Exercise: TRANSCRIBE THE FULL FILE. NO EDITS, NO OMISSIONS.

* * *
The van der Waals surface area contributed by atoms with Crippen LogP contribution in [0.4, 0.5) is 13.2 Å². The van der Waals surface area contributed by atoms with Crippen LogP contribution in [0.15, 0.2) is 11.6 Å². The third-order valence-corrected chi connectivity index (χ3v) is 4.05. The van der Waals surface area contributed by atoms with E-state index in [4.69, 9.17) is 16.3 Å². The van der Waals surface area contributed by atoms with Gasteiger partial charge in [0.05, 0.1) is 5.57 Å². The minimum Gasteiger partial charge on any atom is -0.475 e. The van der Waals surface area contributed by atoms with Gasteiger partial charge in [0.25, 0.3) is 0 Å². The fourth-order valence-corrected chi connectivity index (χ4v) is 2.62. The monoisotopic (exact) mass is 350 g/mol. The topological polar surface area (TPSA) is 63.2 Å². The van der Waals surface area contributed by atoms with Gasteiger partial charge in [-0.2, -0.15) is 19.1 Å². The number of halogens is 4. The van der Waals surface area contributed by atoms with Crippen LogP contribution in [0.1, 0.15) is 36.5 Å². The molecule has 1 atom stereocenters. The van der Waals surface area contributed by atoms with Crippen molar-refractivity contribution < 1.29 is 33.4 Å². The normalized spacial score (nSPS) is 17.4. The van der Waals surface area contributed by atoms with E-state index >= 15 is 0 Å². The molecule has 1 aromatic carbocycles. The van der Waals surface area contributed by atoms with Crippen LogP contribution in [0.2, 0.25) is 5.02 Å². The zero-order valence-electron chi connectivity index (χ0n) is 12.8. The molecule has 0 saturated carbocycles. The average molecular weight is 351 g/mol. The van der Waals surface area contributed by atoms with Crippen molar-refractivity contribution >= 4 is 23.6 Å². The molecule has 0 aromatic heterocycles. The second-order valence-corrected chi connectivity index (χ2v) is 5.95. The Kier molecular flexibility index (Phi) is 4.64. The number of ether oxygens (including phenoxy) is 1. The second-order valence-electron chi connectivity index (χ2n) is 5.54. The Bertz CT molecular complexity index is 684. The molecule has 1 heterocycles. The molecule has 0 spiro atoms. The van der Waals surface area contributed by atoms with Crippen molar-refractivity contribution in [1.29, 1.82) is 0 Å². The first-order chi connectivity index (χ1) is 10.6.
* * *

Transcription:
The van der Waals surface area contributed by atoms with Crippen LogP contribution in [0.4, 0.5) is 13.2 Å². The van der Waals surface area contributed by atoms with Crippen LogP contribution in [0.15, 0.2) is 11.6 Å². The third-order valence-corrected chi connectivity index (χ3v) is 4.05. The van der Waals surface area contributed by atoms with E-state index in [4.69, 9.17) is 16.3 Å². The van der Waals surface area contributed by atoms with Gasteiger partial charge in [0.05, 0.1) is 5.57 Å². The minimum Gasteiger partial charge on any atom is -0.475 e. The van der Waals surface area contributed by atoms with Gasteiger partial charge in [0.25, 0.3) is 0 Å². The fourth-order valence-corrected chi connectivity index (χ4v) is 2.62. The monoisotopic (exact) mass is 350 g/mol. The topological polar surface area (TPSA) is 63.2 Å². The van der Waals surface area contributed by atoms with Gasteiger partial charge in [-0.2, -0.15) is 19.1 Å². The number of halogens is 4. The van der Waals surface area contributed by atoms with Crippen LogP contribution in [0.1, 0.15) is 36.5 Å². The molecule has 1 atom stereocenters. The van der Waals surface area contributed by atoms with Crippen molar-refractivity contribution < 1.29 is 33.4 Å². The normalized spacial score (nSPS) is 17.4. The van der Waals surface area contributed by atoms with E-state index >= 15 is 0 Å². The molecule has 1 aromatic carbocycles. The van der Waals surface area contributed by atoms with Crippen LogP contribution in [0.2, 0.25) is 5.02 Å². The zero-order valence-electron chi connectivity index (χ0n) is 12.8. The molecule has 0 saturated carbocycles. The average molecular weight is 351 g/mol. The van der Waals surface area contributed by atoms with Crippen molar-refractivity contribution >= 4 is 23.6 Å². The molecule has 0 aromatic heterocycles. The second-order valence-corrected chi connectivity index (χ2v) is 5.95. The Kier molecular flexibility index (Phi) is 4.64. The number of ether oxygens (including phenoxy) is 1. The second-order valence-electron chi connectivity index (χ2n) is 5.54. The Bertz CT molecular complexity index is 684. The molecule has 1 heterocycles. The molecule has 0 spiro atoms. The van der Waals surface area contributed by atoms with Crippen molar-refractivity contribution in [1.29, 1.82) is 0 Å². The first-order chi connectivity index (χ1) is 10.6.